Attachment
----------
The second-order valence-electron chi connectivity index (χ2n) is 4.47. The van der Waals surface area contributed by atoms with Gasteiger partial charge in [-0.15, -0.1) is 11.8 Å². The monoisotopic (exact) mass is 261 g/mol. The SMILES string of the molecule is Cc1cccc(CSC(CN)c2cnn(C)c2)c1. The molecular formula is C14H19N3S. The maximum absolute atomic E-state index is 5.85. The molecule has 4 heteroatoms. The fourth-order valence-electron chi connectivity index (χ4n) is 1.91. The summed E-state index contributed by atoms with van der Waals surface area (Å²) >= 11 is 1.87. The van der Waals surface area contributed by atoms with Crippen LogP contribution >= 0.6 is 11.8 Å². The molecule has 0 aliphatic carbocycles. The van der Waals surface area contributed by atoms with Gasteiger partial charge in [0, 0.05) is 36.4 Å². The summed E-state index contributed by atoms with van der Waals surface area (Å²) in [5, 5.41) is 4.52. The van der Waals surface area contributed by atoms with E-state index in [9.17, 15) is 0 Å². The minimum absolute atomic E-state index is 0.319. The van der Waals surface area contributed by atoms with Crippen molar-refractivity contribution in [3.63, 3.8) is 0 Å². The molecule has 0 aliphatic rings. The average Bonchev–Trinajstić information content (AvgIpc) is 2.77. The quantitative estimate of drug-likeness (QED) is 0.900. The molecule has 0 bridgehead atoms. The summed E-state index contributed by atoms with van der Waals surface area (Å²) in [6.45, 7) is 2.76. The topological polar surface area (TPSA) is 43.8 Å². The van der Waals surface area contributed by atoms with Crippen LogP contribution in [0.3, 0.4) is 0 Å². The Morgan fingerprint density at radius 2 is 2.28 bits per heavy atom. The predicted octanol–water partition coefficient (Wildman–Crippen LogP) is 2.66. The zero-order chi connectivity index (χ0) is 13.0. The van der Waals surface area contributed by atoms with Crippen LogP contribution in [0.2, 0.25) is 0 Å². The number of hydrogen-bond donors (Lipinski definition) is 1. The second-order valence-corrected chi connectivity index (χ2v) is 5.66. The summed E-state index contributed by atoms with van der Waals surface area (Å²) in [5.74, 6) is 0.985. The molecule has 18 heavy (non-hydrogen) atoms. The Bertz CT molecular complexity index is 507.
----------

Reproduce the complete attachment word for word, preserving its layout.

The second-order valence-electron chi connectivity index (χ2n) is 4.47. The van der Waals surface area contributed by atoms with Gasteiger partial charge in [-0.15, -0.1) is 11.8 Å². The monoisotopic (exact) mass is 261 g/mol. The SMILES string of the molecule is Cc1cccc(CSC(CN)c2cnn(C)c2)c1. The molecular formula is C14H19N3S. The maximum absolute atomic E-state index is 5.85. The molecule has 4 heteroatoms. The fourth-order valence-electron chi connectivity index (χ4n) is 1.91. The summed E-state index contributed by atoms with van der Waals surface area (Å²) >= 11 is 1.87. The van der Waals surface area contributed by atoms with Crippen LogP contribution >= 0.6 is 11.8 Å². The molecule has 0 aliphatic carbocycles. The van der Waals surface area contributed by atoms with Gasteiger partial charge in [0, 0.05) is 36.4 Å². The summed E-state index contributed by atoms with van der Waals surface area (Å²) in [5, 5.41) is 4.52. The van der Waals surface area contributed by atoms with E-state index in [9.17, 15) is 0 Å². The minimum absolute atomic E-state index is 0.319. The van der Waals surface area contributed by atoms with Crippen molar-refractivity contribution in [3.63, 3.8) is 0 Å². The molecule has 0 aliphatic rings. The average Bonchev–Trinajstić information content (AvgIpc) is 2.77. The quantitative estimate of drug-likeness (QED) is 0.900. The molecule has 0 bridgehead atoms. The summed E-state index contributed by atoms with van der Waals surface area (Å²) in [6.45, 7) is 2.76. The topological polar surface area (TPSA) is 43.8 Å². The van der Waals surface area contributed by atoms with Crippen LogP contribution in [0.3, 0.4) is 0 Å². The Morgan fingerprint density at radius 2 is 2.28 bits per heavy atom. The predicted octanol–water partition coefficient (Wildman–Crippen LogP) is 2.66. The zero-order chi connectivity index (χ0) is 13.0. The van der Waals surface area contributed by atoms with Crippen LogP contribution in [0.2, 0.25) is 0 Å². The number of hydrogen-bond donors (Lipinski definition) is 1. The second-order valence-corrected chi connectivity index (χ2v) is 5.66. The summed E-state index contributed by atoms with van der Waals surface area (Å²) in [5.74, 6) is 0.985. The molecule has 18 heavy (non-hydrogen) atoms. The Bertz CT molecular complexity index is 507.